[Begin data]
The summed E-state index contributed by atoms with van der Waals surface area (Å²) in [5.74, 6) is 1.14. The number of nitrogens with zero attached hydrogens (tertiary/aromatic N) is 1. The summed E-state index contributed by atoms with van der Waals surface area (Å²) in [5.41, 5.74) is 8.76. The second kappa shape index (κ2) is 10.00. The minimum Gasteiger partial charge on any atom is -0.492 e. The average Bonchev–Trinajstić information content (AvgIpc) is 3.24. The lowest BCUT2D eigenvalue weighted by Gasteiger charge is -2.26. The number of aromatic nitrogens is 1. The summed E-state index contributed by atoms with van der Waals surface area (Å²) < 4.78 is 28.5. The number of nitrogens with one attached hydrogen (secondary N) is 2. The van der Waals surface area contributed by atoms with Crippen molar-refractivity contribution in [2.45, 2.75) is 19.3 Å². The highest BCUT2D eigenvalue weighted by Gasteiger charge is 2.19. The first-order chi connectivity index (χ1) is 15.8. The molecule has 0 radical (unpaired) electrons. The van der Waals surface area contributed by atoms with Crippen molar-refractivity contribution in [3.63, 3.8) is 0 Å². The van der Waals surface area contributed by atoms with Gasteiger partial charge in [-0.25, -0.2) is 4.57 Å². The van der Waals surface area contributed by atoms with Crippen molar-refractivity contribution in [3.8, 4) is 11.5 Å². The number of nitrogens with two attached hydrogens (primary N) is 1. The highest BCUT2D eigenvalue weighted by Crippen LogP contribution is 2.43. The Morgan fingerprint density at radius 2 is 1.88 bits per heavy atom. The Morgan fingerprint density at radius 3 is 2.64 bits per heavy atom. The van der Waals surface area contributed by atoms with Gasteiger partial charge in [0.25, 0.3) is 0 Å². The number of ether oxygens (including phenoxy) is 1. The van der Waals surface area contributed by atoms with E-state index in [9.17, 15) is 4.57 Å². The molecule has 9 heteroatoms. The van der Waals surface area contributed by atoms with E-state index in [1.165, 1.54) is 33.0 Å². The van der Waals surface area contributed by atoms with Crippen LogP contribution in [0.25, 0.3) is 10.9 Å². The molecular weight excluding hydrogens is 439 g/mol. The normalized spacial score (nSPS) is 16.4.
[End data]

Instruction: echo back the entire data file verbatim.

The summed E-state index contributed by atoms with van der Waals surface area (Å²) in [5.74, 6) is 1.14. The number of nitrogens with zero attached hydrogens (tertiary/aromatic N) is 1. The summed E-state index contributed by atoms with van der Waals surface area (Å²) in [5.41, 5.74) is 8.76. The second kappa shape index (κ2) is 10.00. The minimum Gasteiger partial charge on any atom is -0.492 e. The average Bonchev–Trinajstić information content (AvgIpc) is 3.24. The lowest BCUT2D eigenvalue weighted by Gasteiger charge is -2.26. The number of aromatic nitrogens is 1. The summed E-state index contributed by atoms with van der Waals surface area (Å²) < 4.78 is 28.5. The number of nitrogens with one attached hydrogen (secondary N) is 2. The van der Waals surface area contributed by atoms with Crippen molar-refractivity contribution in [2.45, 2.75) is 19.3 Å². The highest BCUT2D eigenvalue weighted by Gasteiger charge is 2.19. The first-order chi connectivity index (χ1) is 15.8. The molecule has 0 radical (unpaired) electrons. The van der Waals surface area contributed by atoms with Crippen molar-refractivity contribution in [3.63, 3.8) is 0 Å². The van der Waals surface area contributed by atoms with Gasteiger partial charge in [-0.25, -0.2) is 4.57 Å². The van der Waals surface area contributed by atoms with Crippen molar-refractivity contribution in [3.8, 4) is 11.5 Å². The number of nitrogens with two attached hydrogens (primary N) is 1. The highest BCUT2D eigenvalue weighted by Crippen LogP contribution is 2.43. The Morgan fingerprint density at radius 2 is 1.88 bits per heavy atom. The Morgan fingerprint density at radius 3 is 2.64 bits per heavy atom. The van der Waals surface area contributed by atoms with Gasteiger partial charge in [0.25, 0.3) is 0 Å². The number of ether oxygens (including phenoxy) is 1. The van der Waals surface area contributed by atoms with E-state index in [9.17, 15) is 4.57 Å². The molecule has 9 heteroatoms. The van der Waals surface area contributed by atoms with E-state index in [1.165, 1.54) is 33.0 Å². The van der Waals surface area contributed by atoms with Crippen LogP contribution in [0.25, 0.3) is 10.9 Å². The molecular weight excluding hydrogens is 439 g/mol. The normalized spacial score (nSPS) is 16.4.